In the distant future, time travel has been invented and appropriated by criminal organisations who use it to dispose of victims by spending them to specialised hitmen – known as loopers – 30 years in the past. In the near future, Joe (Gordon-Levitt) is hoping to save his lucrative earnings as a looper in order to move away and start a new life, but his plan is foiled when the next victim that materialises in front of him turns out to be his older self (Willis). When Young Joe hesitates and Older Joe escapes, both versions go on the run in order to protect their respective timelines…
Even before Looper was released, there was a general feeling that it was going to be great – and not just because we asked our future selves. The complex, mind-bending brainchild of writer-director Rian Johnson, it boasts a head-scratchingly twisty time-travel premise that is both thematically reminiscent of a few genre classics (most notably, Twelve Monkeys and The Terminator) and refreshingly, admirably original in its own right. While lesser filmmakers might have wasted said premise as an excuse for soulless CGI block-busting, Johnson uses it to explore a variety of complex moral dilemmas (see the hits Older Joe has to perform in order to save the woman he loves) and timeless philosophical quandaries (nature vs. nurture, anyone?). Intelligent, thrilling and consistently surprising, it isn’t just the best sci-fi movie of the year, it’s one of the best movies of the year, full-stop.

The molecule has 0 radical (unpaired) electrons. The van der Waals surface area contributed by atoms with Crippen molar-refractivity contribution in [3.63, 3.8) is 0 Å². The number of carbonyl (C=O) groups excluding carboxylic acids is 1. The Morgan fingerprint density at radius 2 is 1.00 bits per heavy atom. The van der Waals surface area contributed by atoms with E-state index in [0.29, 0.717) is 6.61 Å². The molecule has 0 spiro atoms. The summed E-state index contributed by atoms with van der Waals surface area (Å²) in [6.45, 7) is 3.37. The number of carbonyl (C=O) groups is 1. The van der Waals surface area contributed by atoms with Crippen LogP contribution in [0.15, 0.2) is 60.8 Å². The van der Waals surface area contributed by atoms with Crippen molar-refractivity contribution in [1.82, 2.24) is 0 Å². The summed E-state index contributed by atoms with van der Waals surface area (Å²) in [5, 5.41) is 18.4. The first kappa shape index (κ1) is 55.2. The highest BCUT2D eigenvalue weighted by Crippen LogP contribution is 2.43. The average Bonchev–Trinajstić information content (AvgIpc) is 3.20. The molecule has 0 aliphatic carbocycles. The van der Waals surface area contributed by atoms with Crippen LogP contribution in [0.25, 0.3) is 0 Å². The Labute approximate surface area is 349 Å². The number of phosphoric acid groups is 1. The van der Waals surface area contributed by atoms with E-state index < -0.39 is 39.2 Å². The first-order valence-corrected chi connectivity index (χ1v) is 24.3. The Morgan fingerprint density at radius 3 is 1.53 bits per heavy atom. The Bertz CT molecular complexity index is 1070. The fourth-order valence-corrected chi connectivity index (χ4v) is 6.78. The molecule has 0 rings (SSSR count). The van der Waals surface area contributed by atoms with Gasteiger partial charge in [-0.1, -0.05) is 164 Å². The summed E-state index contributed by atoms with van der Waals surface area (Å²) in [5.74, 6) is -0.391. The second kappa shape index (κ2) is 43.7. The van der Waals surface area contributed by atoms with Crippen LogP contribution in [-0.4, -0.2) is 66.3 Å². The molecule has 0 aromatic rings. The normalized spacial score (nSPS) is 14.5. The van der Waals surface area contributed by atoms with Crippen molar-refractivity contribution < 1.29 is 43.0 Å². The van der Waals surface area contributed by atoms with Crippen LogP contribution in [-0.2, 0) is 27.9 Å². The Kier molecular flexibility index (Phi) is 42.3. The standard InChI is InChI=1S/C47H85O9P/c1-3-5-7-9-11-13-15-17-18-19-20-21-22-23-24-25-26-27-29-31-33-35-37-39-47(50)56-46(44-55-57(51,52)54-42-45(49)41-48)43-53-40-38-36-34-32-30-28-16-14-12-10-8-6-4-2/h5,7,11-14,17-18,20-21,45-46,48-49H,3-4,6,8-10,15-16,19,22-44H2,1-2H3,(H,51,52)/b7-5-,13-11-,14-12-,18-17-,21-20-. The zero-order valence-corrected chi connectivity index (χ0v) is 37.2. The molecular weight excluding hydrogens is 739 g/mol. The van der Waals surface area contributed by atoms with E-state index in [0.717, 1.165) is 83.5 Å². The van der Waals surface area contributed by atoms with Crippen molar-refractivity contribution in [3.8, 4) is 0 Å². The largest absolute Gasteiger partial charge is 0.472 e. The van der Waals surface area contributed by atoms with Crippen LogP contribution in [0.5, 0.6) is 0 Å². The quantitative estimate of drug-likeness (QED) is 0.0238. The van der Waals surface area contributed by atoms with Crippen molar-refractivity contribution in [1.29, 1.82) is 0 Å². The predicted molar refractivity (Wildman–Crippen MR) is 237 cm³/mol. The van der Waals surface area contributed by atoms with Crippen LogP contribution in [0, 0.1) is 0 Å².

Given that there’s far more to the film than the plot summary suggests, any attempt to describe the story in depth would require a detailed flow chart and a couple of linear diagrams. That being true, it’s all perfectly followable if you’re paying attention right from the start, although you may well feel the need to jump online afterwards and peruse a few diagram-assisted explanations for the sake of absolute clarity when it comes to one or two key plot wrinkles. The very definition of thinking man’s science fiction, Johnson’s third feature isn’t just good guys vs. bad guys, it’s also good guy vs. good guy. Both of whom happen to be the same good guy. Confused? Quick, somebody get the straws.
Understandably, many of us were vocally sceptical about the duel casting of said good guy, given how unlikely it seems that Joseph Gordon-Levitt will one day morph into Bruce Willis. But yet Gordon-Levitt nails Bruce’s mannerisms in surprisingly convincing fashion, and there are a few beautifully subtle touches littered throughout (see Young Joe checking out his hairline), while Willis adds another memorable genre movie to his CV. Emily Blunt, meanwhile, also makes a major impact in the film’s second half as the story moves to an isolated farm, while the likes of Paul Dano, Jeff Daniels and Garret Dillahunt (who also hunted and killed refugees from the future in The Sarah Connor Chronicles) lend superior support.
Intelligent, thrilling and consistently surprising, Looper isn’t just the best genre movie of the year, it’s one of the best movies of the year, full-stop.